Burundi police threaten opposition to constitution change
Police in Burundi have threatened to arrest anyone campaigning prematurely against a referendum to revise the constitution, which if passed could allow President Pierre Nkurunziza to remain in power until 2034.
Police spokesman Pierre Nkurikiye issued the warning to anyone who might "try to impede this process... especially to the youth who are deceived by some politicians."
The video warning was posted on the website of the national radio and television broadcaster on Tuesday.
All opposition parties are opposed to the referendum in May on changes that they say might be a death warrant for the Arusha peace accord of 2000, which helped end a 1993-2006 civil war in which more than 300,000 people died.
Police said four students and a teacher were arrested earlier this week in the northern Ngozi district, after they were stopped going house to house telling people to vote "no."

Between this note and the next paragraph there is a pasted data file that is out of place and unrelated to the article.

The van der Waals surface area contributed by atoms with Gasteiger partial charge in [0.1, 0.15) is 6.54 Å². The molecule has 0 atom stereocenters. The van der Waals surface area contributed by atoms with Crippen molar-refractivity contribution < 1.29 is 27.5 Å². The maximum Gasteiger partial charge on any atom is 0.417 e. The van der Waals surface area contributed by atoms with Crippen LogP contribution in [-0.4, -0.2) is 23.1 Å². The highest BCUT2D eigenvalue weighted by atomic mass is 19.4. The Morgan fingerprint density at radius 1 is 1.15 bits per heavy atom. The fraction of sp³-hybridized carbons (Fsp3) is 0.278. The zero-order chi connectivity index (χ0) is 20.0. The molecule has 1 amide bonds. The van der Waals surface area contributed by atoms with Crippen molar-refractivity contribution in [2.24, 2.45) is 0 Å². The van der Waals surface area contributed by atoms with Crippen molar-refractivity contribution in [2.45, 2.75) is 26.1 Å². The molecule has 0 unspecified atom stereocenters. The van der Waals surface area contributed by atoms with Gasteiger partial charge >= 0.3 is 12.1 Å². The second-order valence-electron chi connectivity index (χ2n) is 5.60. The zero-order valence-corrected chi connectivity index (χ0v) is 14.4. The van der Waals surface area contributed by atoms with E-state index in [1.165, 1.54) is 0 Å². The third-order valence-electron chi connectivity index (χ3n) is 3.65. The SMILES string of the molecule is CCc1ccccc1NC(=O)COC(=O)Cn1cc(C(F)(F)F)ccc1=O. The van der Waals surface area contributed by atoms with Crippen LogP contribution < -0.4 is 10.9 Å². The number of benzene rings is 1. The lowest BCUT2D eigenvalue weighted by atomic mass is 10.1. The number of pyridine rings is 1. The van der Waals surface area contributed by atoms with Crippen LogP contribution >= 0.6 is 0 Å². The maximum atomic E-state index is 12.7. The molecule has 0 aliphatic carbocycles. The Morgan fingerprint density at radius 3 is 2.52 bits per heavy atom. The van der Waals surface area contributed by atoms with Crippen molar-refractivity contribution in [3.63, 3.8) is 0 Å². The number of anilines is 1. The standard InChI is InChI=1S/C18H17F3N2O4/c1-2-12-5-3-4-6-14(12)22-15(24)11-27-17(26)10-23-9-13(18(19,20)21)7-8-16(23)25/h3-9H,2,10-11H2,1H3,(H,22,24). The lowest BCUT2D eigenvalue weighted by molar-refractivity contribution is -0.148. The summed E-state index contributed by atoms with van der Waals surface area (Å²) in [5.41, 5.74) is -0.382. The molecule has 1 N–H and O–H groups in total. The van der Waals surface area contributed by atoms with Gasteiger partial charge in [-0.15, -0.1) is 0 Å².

Sources said one student was arrested while in class in school, and was handcuffed and taken away.
The government launched in December a campaign to promote the referendum, but campaigning for a specific result is banned until two weeks before the vote.
However, opposition parties condemn what they call "flagrant double standards", pointing to government minsters who have called for the changes to the constitution to be voted through.
At least 50 opposition activists, mostly former rebels of the National Liberation Forces (FNL) led by Agathon Rwasa, have been arrested for calling for a "no" vote in the referendum.
In power since 2005, Nkurunziza ran for a third term and was re-elected in 2015 despite provisions that set a limit of two five-year presidential terms.
The decision to run again sparked violence in Burundi that has left at least 1,200 dead, and sent more than 400,000 Burundians fleeing across borders, mostly to Tanzania.